After thirty-seven issues, Eisner award winning writer Jason Aaron is saying goodbye to Star Wars, and this trade marks his final issues of the series. Aaron has contributed so much to both this series and to Marvel as a whole in the way he has created a successful in-canon Star Wars series alongside a new peak of the films’ popularity. It was a daunting task, but Aaron has certainly rose to the occasion. With Aaron on his way out and newcomer Kieron Gillen on his way in, Out Among the Stars contains Aaron’s last five issues from #33-37 as well as Annual #3.
This volume is made up of an assortment of single-shot issues that are loosely (and I mean incredibly loosely) tied together, but capture the current circumstances of each group of major characters within the series. I understand that these sorts of trades can be polarizing because of their lack of an ongoing storyline, but I was shocked to see a handful of reviews using this criticism. Despite the assortment of standalone issues, this trade is elevated by the fact that these issues serve Aaron’s final send off for each group of characters. What we get are entertaining issues where it’s obvious Aaron is not holding anything back.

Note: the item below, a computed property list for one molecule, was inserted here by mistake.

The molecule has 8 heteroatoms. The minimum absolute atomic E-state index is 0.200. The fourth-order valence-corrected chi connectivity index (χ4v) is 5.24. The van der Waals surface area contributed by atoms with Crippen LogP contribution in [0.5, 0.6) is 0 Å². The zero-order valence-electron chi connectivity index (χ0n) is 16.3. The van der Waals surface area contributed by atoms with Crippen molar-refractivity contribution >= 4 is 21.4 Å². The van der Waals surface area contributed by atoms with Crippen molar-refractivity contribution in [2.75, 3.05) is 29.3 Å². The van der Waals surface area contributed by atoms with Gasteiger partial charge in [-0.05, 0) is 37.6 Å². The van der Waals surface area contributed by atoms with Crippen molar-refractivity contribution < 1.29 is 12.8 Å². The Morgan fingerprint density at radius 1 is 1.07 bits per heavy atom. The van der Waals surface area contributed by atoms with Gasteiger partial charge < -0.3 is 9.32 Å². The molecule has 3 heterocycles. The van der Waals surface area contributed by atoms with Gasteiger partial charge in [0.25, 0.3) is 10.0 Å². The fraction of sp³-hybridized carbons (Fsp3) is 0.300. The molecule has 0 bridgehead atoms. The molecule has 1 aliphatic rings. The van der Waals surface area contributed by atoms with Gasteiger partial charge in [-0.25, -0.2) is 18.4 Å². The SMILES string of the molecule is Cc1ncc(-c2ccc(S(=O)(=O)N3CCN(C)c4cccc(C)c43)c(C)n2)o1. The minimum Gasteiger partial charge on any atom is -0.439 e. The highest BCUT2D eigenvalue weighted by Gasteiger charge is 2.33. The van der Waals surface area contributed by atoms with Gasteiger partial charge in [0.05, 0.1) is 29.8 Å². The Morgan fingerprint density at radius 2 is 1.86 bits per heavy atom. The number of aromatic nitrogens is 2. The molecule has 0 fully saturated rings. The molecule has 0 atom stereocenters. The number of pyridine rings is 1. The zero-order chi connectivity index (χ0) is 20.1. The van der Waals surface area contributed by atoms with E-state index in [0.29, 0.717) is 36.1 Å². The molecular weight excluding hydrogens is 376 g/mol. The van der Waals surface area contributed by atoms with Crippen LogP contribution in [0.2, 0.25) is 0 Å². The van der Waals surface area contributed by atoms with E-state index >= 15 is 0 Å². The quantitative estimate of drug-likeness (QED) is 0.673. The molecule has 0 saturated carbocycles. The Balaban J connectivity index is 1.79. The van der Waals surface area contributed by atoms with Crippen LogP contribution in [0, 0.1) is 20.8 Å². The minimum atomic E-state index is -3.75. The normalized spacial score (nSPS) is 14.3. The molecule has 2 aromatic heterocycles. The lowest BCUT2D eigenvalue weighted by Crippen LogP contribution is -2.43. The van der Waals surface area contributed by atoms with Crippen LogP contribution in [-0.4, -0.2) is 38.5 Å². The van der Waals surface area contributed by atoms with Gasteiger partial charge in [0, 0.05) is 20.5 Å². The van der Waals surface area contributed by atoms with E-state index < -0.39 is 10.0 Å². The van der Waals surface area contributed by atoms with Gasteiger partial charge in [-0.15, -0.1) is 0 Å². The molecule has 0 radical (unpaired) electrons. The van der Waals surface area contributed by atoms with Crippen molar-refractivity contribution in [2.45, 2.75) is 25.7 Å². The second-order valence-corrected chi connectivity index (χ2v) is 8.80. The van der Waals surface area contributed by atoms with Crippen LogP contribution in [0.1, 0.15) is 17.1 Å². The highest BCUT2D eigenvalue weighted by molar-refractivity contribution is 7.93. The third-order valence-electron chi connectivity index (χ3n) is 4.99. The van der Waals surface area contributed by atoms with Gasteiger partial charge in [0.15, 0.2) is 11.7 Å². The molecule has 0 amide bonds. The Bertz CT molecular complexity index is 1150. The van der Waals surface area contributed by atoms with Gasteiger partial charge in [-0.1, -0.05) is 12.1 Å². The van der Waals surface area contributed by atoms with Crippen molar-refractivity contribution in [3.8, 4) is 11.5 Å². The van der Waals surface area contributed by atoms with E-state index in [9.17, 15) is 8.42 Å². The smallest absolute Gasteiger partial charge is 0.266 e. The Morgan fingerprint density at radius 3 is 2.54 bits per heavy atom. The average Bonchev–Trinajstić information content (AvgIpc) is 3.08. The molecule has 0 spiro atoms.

The issues follow each set of characters in independent, standalone issues in the following order: Luke and Leia, Lando and Sana, Han and Chewie, R2D2 and C3PO, and the Scar Squadron. Some of the stories tie up loose ends, but the majority are fluff pieces solely for entertainment value. Surprisingly, all of them are pretty good with the Lando and Sana narrative standing out in particular. Each issue is packed with action and most importantly stays true to each character’s nature despite the challenging and chaotic situations Aaron puts them in. Between the nostalgia of these original characters mixed with the fresh faces such as the Scar Squadron, this volume is equally as enjoyable for new readers as it is for those who have been on since issue #1.
I am a huge fan of Larroca’s work and this series wouldn’t have got off to such a successful start without him. I’m very happy he’s staying on with Gillen taking over, but there are moments in this collection where the artwork falters. If you’ve followed the series, you’re familiar with Larroca’s inconsistency with the photo-realism facial expressions and it’s present in these issues as well. I’m actually a fan of the style, but, like any fan, I only enjoy it when it’s done well and if it isn’t utilized consistently then it just emphasizes the errors that much more. We get a few awkward faces from Han and Lando and while it’s nothing too glaring, it still takes you out of the moment.
Is It Good?
Usually when it comes to trades consisting of an assortment of standalone issues, these are the ones to skip. However based on the circumstances surrounding Aaron’s departure and the nature of the issues, this isn’t one you want to miss out on.